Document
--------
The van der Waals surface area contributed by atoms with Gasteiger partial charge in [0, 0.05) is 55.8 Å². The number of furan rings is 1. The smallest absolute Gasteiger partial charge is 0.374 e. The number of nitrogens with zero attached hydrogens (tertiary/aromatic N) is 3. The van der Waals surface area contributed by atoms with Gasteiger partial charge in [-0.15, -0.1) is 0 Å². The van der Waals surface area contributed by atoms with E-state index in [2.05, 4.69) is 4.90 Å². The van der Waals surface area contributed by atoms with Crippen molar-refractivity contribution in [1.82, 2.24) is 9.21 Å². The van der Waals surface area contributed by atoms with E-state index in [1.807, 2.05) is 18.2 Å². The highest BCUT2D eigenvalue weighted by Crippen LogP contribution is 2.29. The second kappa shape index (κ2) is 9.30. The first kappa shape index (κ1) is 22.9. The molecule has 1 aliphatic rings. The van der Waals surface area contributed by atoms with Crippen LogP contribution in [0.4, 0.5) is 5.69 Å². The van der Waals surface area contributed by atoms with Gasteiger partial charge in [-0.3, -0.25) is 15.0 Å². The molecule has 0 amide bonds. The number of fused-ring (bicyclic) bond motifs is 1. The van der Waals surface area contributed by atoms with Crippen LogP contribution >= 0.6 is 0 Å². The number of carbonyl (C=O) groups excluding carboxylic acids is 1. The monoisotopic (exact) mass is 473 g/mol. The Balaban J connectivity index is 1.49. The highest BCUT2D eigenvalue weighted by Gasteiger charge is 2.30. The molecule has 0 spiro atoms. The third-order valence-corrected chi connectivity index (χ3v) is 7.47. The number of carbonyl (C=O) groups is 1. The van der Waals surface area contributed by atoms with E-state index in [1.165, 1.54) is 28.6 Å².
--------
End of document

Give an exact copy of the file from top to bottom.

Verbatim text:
The van der Waals surface area contributed by atoms with Gasteiger partial charge in [0, 0.05) is 55.8 Å². The number of furan rings is 1. The smallest absolute Gasteiger partial charge is 0.374 e. The number of nitrogens with zero attached hydrogens (tertiary/aromatic N) is 3. The van der Waals surface area contributed by atoms with Gasteiger partial charge in [-0.15, -0.1) is 0 Å². The van der Waals surface area contributed by atoms with E-state index in [2.05, 4.69) is 4.90 Å². The van der Waals surface area contributed by atoms with Crippen molar-refractivity contribution in [1.82, 2.24) is 9.21 Å². The van der Waals surface area contributed by atoms with E-state index in [1.807, 2.05) is 18.2 Å². The highest BCUT2D eigenvalue weighted by Crippen LogP contribution is 2.29. The second kappa shape index (κ2) is 9.30. The first kappa shape index (κ1) is 22.9. The molecule has 1 aliphatic rings. The van der Waals surface area contributed by atoms with Crippen LogP contribution in [0.4, 0.5) is 5.69 Å². The van der Waals surface area contributed by atoms with Gasteiger partial charge in [-0.3, -0.25) is 15.0 Å². The molecule has 0 amide bonds. The number of fused-ring (bicyclic) bond motifs is 1. The van der Waals surface area contributed by atoms with Crippen LogP contribution >= 0.6 is 0 Å². The number of carbonyl (C=O) groups excluding carboxylic acids is 1. The monoisotopic (exact) mass is 473 g/mol. The Balaban J connectivity index is 1.49. The highest BCUT2D eigenvalue weighted by Gasteiger charge is 2.30. The molecule has 0 spiro atoms. The third-order valence-corrected chi connectivity index (χ3v) is 7.47. The number of carbonyl (C=O) groups is 1. The van der Waals surface area contributed by atoms with E-state index in [1.165, 1.54) is 28.6 Å².